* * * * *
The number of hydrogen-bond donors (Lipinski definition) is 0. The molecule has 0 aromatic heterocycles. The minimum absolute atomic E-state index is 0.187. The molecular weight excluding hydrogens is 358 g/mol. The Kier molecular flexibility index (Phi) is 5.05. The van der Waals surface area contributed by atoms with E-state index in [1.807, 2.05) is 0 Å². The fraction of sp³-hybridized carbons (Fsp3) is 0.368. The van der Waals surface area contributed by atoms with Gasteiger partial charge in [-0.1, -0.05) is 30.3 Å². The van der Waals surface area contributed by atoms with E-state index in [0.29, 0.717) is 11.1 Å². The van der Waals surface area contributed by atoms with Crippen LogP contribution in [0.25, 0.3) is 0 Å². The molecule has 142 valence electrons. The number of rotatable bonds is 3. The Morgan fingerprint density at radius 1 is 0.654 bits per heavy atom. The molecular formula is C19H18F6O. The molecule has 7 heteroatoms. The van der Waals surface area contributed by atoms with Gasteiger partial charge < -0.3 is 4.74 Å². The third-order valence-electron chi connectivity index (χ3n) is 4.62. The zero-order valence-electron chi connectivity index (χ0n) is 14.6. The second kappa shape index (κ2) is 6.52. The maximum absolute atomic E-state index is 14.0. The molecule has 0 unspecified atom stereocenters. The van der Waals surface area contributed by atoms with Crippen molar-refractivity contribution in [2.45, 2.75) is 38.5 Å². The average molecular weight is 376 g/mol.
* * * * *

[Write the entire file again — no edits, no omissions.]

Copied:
The number of hydrogen-bond donors (Lipinski definition) is 0. The molecule has 0 aromatic heterocycles. The minimum absolute atomic E-state index is 0.187. The molecular weight excluding hydrogens is 358 g/mol. The Kier molecular flexibility index (Phi) is 5.05. The van der Waals surface area contributed by atoms with E-state index in [1.807, 2.05) is 0 Å². The fraction of sp³-hybridized carbons (Fsp3) is 0.368. The van der Waals surface area contributed by atoms with Gasteiger partial charge in [-0.1, -0.05) is 30.3 Å². The van der Waals surface area contributed by atoms with E-state index in [0.29, 0.717) is 11.1 Å². The van der Waals surface area contributed by atoms with Crippen LogP contribution in [0.25, 0.3) is 0 Å². The molecule has 142 valence electrons. The number of rotatable bonds is 3. The Morgan fingerprint density at radius 1 is 0.654 bits per heavy atom. The molecular formula is C19H18F6O. The molecule has 7 heteroatoms. The van der Waals surface area contributed by atoms with Gasteiger partial charge < -0.3 is 4.74 Å². The third-order valence-electron chi connectivity index (χ3n) is 4.62. The zero-order valence-electron chi connectivity index (χ0n) is 14.6. The second kappa shape index (κ2) is 6.52. The maximum absolute atomic E-state index is 14.0. The molecule has 0 unspecified atom stereocenters. The van der Waals surface area contributed by atoms with Crippen molar-refractivity contribution in [2.45, 2.75) is 38.5 Å². The average molecular weight is 376 g/mol.